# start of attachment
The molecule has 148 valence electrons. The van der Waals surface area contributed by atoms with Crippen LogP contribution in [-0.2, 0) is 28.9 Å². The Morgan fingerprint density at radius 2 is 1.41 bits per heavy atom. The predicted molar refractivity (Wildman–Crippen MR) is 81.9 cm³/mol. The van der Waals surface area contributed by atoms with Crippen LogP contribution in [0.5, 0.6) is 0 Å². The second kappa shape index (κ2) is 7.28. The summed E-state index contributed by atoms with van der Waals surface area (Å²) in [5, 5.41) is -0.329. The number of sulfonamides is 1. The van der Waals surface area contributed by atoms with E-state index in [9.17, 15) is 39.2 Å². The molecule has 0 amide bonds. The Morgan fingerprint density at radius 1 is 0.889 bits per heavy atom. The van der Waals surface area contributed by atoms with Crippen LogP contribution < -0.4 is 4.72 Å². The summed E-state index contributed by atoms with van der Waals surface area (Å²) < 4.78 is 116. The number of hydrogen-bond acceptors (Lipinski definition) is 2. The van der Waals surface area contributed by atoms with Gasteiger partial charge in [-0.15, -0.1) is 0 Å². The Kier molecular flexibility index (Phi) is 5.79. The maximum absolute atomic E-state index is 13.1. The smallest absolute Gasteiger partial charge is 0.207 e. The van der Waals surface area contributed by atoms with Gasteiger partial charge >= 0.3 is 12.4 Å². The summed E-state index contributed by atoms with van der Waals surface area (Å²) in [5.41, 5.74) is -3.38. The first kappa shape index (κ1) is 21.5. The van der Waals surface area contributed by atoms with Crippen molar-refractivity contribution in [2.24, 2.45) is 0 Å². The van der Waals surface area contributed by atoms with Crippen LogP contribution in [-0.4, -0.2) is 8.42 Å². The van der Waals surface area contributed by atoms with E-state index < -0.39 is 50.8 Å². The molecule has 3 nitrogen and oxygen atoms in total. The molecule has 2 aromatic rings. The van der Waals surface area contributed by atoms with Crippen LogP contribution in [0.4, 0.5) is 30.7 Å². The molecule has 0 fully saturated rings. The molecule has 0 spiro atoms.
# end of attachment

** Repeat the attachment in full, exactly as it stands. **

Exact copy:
The molecule has 148 valence electrons. The van der Waals surface area contributed by atoms with Crippen LogP contribution in [-0.2, 0) is 28.9 Å². The Morgan fingerprint density at radius 2 is 1.41 bits per heavy atom. The predicted molar refractivity (Wildman–Crippen MR) is 81.9 cm³/mol. The van der Waals surface area contributed by atoms with Crippen LogP contribution in [0.5, 0.6) is 0 Å². The second kappa shape index (κ2) is 7.28. The summed E-state index contributed by atoms with van der Waals surface area (Å²) in [5, 5.41) is -0.329. The number of sulfonamides is 1. The van der Waals surface area contributed by atoms with E-state index in [9.17, 15) is 39.2 Å². The molecule has 0 amide bonds. The Morgan fingerprint density at radius 1 is 0.889 bits per heavy atom. The van der Waals surface area contributed by atoms with Crippen LogP contribution < -0.4 is 4.72 Å². The summed E-state index contributed by atoms with van der Waals surface area (Å²) < 4.78 is 116. The number of hydrogen-bond acceptors (Lipinski definition) is 2. The van der Waals surface area contributed by atoms with Gasteiger partial charge in [-0.15, -0.1) is 0 Å². The Kier molecular flexibility index (Phi) is 5.79. The maximum absolute atomic E-state index is 13.1. The smallest absolute Gasteiger partial charge is 0.207 e. The van der Waals surface area contributed by atoms with Gasteiger partial charge >= 0.3 is 12.4 Å². The summed E-state index contributed by atoms with van der Waals surface area (Å²) in [5.41, 5.74) is -3.38. The first kappa shape index (κ1) is 21.5. The van der Waals surface area contributed by atoms with Crippen molar-refractivity contribution in [2.24, 2.45) is 0 Å². The van der Waals surface area contributed by atoms with Crippen LogP contribution in [-0.4, -0.2) is 8.42 Å². The van der Waals surface area contributed by atoms with E-state index < -0.39 is 50.8 Å². The molecule has 3 nitrogen and oxygen atoms in total. The molecule has 2 aromatic rings. The van der Waals surface area contributed by atoms with Crippen LogP contribution in [0.4, 0.5) is 30.7 Å². The molecule has 0 fully saturated rings. The molecule has 0 spiro atoms.